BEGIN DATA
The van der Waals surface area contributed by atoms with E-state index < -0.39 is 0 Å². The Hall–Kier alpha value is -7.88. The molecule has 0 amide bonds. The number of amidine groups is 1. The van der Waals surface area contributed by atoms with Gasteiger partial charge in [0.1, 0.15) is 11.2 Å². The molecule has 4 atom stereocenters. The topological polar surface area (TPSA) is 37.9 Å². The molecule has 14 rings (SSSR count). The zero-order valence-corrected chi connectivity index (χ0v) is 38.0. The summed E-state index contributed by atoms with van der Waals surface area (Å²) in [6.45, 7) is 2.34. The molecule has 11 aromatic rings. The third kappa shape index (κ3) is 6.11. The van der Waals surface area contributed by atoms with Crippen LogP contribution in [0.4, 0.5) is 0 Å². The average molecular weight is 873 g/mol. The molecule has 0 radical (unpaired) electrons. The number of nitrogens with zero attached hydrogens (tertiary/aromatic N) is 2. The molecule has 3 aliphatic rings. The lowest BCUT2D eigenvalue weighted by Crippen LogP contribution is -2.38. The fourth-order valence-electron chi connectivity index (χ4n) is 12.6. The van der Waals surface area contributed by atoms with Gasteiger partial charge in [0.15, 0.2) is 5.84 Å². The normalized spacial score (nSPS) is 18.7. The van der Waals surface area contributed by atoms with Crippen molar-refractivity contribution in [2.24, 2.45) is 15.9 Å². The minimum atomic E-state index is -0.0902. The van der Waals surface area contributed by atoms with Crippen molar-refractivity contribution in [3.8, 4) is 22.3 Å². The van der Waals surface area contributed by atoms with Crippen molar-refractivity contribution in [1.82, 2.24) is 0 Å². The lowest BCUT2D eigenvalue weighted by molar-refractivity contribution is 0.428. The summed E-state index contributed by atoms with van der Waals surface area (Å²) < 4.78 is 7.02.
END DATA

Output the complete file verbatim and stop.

The van der Waals surface area contributed by atoms with E-state index < -0.39 is 0 Å². The Hall–Kier alpha value is -7.88. The molecule has 0 amide bonds. The number of amidine groups is 1. The van der Waals surface area contributed by atoms with Gasteiger partial charge in [0.1, 0.15) is 11.2 Å². The molecule has 4 atom stereocenters. The topological polar surface area (TPSA) is 37.9 Å². The molecule has 14 rings (SSSR count). The zero-order valence-corrected chi connectivity index (χ0v) is 38.0. The summed E-state index contributed by atoms with van der Waals surface area (Å²) in [6.45, 7) is 2.34. The molecule has 11 aromatic rings. The third kappa shape index (κ3) is 6.11. The van der Waals surface area contributed by atoms with Crippen LogP contribution in [0.4, 0.5) is 0 Å². The average molecular weight is 873 g/mol. The molecule has 0 radical (unpaired) electrons. The number of nitrogens with zero attached hydrogens (tertiary/aromatic N) is 2. The molecule has 3 aliphatic rings. The lowest BCUT2D eigenvalue weighted by Crippen LogP contribution is -2.38. The fourth-order valence-electron chi connectivity index (χ4n) is 12.6. The van der Waals surface area contributed by atoms with Gasteiger partial charge in [0.15, 0.2) is 5.84 Å². The normalized spacial score (nSPS) is 18.7. The van der Waals surface area contributed by atoms with Crippen molar-refractivity contribution in [2.24, 2.45) is 15.9 Å². The minimum atomic E-state index is -0.0902. The van der Waals surface area contributed by atoms with Crippen molar-refractivity contribution in [3.8, 4) is 22.3 Å². The van der Waals surface area contributed by atoms with Crippen molar-refractivity contribution in [1.82, 2.24) is 0 Å². The lowest BCUT2D eigenvalue weighted by molar-refractivity contribution is 0.428. The summed E-state index contributed by atoms with van der Waals surface area (Å²) < 4.78 is 7.02.